The war demanded that the Germans abandon such counterproductive policies. The Reich’s disorganized armaments industry experienced a decline in weapons manufacture during 1941. Production of howitzers, artillery rounds and small arms ammunition substantially dropped between February and December. The factories could not keep pace with the quantity of ordnance being lost in the Russian campaign. As the Red Army retreated in the east, the Soviets dismantled and evacuated 1,360 industrial plants. Their demolition squads destroyed remaining facilities, including 95 percent of the Ukraine’s power works, plus granaries, warehouses, refineries, bridges and machinery. The Germans were able to partially restore the economy at considerable cost, investing far more in reconstruction than they were able to reap in raw materials and surplus grain. These circumstances placed an enormous burden on German resources.73

There were seven-and-a-half million foreign workers in the Reich by September 1944. These included prisoners of war, the voluntarily recruited, and eventually those impressed into the work force. Northern and Western Europeans received the same pay, vacation time and health care benefits as German labor. Eastern Europeans suffered poor treatment. Fritz Sauckel, in charge of mobilizing labor, stated in December 1942 that “whipped, undernourished and cowed eastern workers will more burden the German economy than be of use to it.” A decree enacted by Himmler that month made abuse of foreign laborers by Germans a punishable offence. Only as the military situation worsened, did conditions for Russian and Ukrainian workers improve.74

Poles fared better, largely due to the value of Polish industry for the war economy. Decent treatment of foreign labor, plus the re-organization of the entire armaments industry by civilian officials, led to a dramatic improvement in output. Between December 1941 and June 1944, armaments manufacture increased 230 percent, though the work force was augmented by just 28 percent. In 1944 alone, German industry produced enough ordnance to fully equip 225 infantry and 45 panzer divisions. German factories accounted for 88 percent of arms production, foreign contracts for the balance.75 A unified Europe, based on good will and equal status for all countries, was now a necessity.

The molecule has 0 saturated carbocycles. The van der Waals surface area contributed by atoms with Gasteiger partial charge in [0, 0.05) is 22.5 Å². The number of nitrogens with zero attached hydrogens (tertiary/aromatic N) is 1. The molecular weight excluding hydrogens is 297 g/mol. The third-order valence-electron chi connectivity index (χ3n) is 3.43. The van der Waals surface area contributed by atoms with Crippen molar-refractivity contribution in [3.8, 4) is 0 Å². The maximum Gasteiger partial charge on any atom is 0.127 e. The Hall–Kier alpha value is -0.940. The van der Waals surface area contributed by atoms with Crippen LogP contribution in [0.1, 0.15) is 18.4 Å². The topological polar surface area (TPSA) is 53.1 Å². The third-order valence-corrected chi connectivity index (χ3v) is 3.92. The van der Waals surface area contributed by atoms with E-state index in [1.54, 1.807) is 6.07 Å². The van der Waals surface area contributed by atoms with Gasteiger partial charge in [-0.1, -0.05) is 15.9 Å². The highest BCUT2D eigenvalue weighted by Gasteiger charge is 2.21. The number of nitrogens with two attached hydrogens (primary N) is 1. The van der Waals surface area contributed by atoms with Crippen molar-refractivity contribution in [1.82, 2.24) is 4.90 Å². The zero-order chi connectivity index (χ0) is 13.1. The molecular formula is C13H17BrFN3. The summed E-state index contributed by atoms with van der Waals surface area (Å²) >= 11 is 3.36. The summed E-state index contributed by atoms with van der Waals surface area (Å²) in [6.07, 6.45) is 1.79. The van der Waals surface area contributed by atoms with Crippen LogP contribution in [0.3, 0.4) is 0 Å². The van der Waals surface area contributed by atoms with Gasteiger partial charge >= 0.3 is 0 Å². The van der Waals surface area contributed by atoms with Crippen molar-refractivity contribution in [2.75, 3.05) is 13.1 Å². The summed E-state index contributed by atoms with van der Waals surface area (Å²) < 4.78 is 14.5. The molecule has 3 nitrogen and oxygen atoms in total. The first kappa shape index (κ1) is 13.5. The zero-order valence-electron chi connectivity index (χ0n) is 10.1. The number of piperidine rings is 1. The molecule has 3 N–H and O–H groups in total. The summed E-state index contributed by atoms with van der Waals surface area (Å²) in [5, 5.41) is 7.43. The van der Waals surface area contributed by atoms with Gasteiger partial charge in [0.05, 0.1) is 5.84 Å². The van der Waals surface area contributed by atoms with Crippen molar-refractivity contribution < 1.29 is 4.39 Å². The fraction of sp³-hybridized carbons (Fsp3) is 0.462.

Hitler harbored reservations about restructuring Europe with all nations on equal footing. He mistrusted his allies. German intelligence reported that after German defeats in 1943, Rumania, Hungary, Finland and Bulgaria discreetly contacted London and Washington about concluding a separate peace. The Allies informed them that the USSR must be involved in the negotiations, leading Germany’s satellites to drop the initiative. The Führer was no less wary of Philippe Petain, president of unoccupied “Vichy” France, who proved unsympathetic to the German cause.

Hitler limited the roster of the Legion of French Volunteers to 15,000 men, even though there was available manpower to quadruple the number. The contemporary historian Franz Seidler pointed out, “Hitler feared losing his freedom to make decisions about regulating post-war Europe if he accepted foreign help."76 When the Walloon Legion officer Degrelle addressed Belgian workers in the Berlin Sportspalast in January 1943, he received acclaim from his audience . . . and a total press blackout in the German media. Recognizing German policy as an obstruction to the rapprochement supported by many of his countrymen, the French politician Laval told Hitler, “You want to win the war to create Europe. You must create Europe to win the war."77

At the time of Degrelle’s Berlin speech, the German armed forces and their allies were already losing ground in a war of attrition against Russia, Britain, and the United States. More Germans saw the need for foreign assistance. This required rethinking the Reich’s continental attitude. In February 1943, the foreign policy advisor Dr. Kolb introduced proposals for multilateral cooperation. He recommended that treaties be concluded upon the basis of absolute equality of the signatories. A nation should enjoy parity in the European community regardless of its form of government. Kolb’s plan required Germany to relinquish hegemony over the continent.78